Much has been said about how desktop PC sales are down this holiday season--between 17 percent and 30 percent compared with last year. But notebooks are taking a beating too. They may be even worse off than PCs, analysts say.
"If anything, notebooks are going to slow down even more than desktops because they're a higher-ticket item," Gartner analyst Kevin Knox said Tuesday.
With Christmas just days away and the fourth-quarter close quickly approaching, notebook makers and dealers are scrambling to unload stock.
"The overall IT economy has slowed down dramatically," said Mark Romanowski, vice president of services for Long Island City, N.Y.-based dealer Jade Systems.
"Every manufacturer is trying to push as much as possible out the door by the end of the year," he said. "You put all those things together, and you can get some good deals."
Even before the holiday buying season started, Compaq Computer and Sony kicked off a notebook price war. But sales are still slowing, despite price cuts, rebates and special incentives, such as Sony's offer last week of a free wireless modem.
"A lot of the manufacturing is down abroad," Knox said. "The forecasts are already in, locked and loaded. The orders are already done. The question is, how do you get rid of this stuff?"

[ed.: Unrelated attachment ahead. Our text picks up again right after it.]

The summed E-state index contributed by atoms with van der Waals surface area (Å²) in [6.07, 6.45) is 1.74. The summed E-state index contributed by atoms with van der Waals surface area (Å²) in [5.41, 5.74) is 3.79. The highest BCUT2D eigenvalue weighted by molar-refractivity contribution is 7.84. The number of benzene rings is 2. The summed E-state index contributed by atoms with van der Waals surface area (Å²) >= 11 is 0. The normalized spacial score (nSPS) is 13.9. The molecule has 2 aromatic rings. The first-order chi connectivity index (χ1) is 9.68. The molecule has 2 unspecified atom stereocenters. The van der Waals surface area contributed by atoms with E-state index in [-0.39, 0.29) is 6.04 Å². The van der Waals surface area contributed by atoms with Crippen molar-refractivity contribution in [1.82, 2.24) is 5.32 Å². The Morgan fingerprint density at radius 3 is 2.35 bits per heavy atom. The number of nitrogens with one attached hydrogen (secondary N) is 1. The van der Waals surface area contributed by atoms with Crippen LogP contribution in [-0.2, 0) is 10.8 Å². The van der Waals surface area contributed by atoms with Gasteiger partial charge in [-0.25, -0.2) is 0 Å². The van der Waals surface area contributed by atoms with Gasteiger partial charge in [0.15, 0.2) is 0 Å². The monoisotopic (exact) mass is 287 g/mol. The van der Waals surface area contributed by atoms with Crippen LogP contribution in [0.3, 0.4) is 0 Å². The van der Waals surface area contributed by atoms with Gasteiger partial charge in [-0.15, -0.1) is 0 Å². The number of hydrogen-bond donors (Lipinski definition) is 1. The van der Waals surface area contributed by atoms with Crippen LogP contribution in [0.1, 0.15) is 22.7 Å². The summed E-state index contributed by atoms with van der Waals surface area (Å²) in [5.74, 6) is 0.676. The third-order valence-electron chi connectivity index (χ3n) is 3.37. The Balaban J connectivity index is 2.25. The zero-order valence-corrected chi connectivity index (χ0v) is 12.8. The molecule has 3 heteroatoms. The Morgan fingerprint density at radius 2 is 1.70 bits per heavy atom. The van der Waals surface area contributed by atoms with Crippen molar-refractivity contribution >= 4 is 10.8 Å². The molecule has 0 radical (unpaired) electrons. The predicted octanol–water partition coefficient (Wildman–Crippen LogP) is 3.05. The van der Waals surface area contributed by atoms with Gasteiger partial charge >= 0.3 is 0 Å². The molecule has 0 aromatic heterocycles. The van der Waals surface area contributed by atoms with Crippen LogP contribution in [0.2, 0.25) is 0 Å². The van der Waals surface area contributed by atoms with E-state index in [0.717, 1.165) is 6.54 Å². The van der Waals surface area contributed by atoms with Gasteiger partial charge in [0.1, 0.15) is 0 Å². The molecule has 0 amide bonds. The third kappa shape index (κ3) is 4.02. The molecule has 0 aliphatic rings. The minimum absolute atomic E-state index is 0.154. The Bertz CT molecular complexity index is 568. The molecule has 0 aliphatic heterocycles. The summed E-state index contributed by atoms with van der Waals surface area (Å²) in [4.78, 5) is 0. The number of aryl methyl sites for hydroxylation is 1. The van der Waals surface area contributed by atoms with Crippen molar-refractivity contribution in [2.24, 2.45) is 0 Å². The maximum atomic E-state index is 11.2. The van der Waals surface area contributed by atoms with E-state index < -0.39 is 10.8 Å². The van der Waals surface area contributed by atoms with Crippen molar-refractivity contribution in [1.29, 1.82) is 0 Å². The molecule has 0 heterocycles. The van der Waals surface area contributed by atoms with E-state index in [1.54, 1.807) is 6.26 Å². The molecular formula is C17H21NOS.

Dealers and manufacturers really have no choice but to cut prices, PC Data analyst Stephen Baker said.
"You can sell off the desktop inventory, but notebooks don't move as quickly, so they end up costing you more to carry over," he said. "While notebook margins are higher, giving you more room on pricing, that still amounts to only a few hundred dollars on a product with much higher costs."
Neither Knox nor Baker was surprised to hear notebook manufacturers driving hard deals to move inventory--even more so than desktop PCs.
Deals and steals
For savvy shoppers, the next week or so could lead to some outstanding bargains as manufacturers and dealers look to clear the shelves, analysts and dealers said.
Compaq this week cut the price of the Presario 17XL360 by $100. The 600-MHz Pentium III model now sells for $1,999. In addition, customers get another $100 rebate from Compaq.
Fry's Electronics is wooing notebook buyers with a free CD rewritable drive with a USB connection. Consumers picking up the $1,699 Presario 14XL340 can take advantage of the CD-RW offer, as well as a $100 rebate from Compaq.
CompUSA is sweetening sales of notebooks with AMD processors by tossing in a $100 gift certificate.
But to offer these hot deals, some companies are taking a big bite out of profits. ARS analyst Matt Sargent used IBM ThinkPad notebooks as an example of the extremes to which dealers and manufacturers are going.
One second-tier online retailer is selling ThinkPad A and T models for 6 percent to 9 percent less than on the ShopIBM Web site.
For example, a ThinkPad T21 with an 800-MHz Pentium III processor, 128MB of RAM and 20GB hard drive costs $3,112 from wholesalers, Sargent said.
The price on IBM's Web site is $3,499, but the online reseller is offering the ThinkPad model for $3,239. This works out to about 3.9 percent margin for the dealer vs. 11 percent sold at IBM's price. Nine ThinkPad models are selling at similar discounts.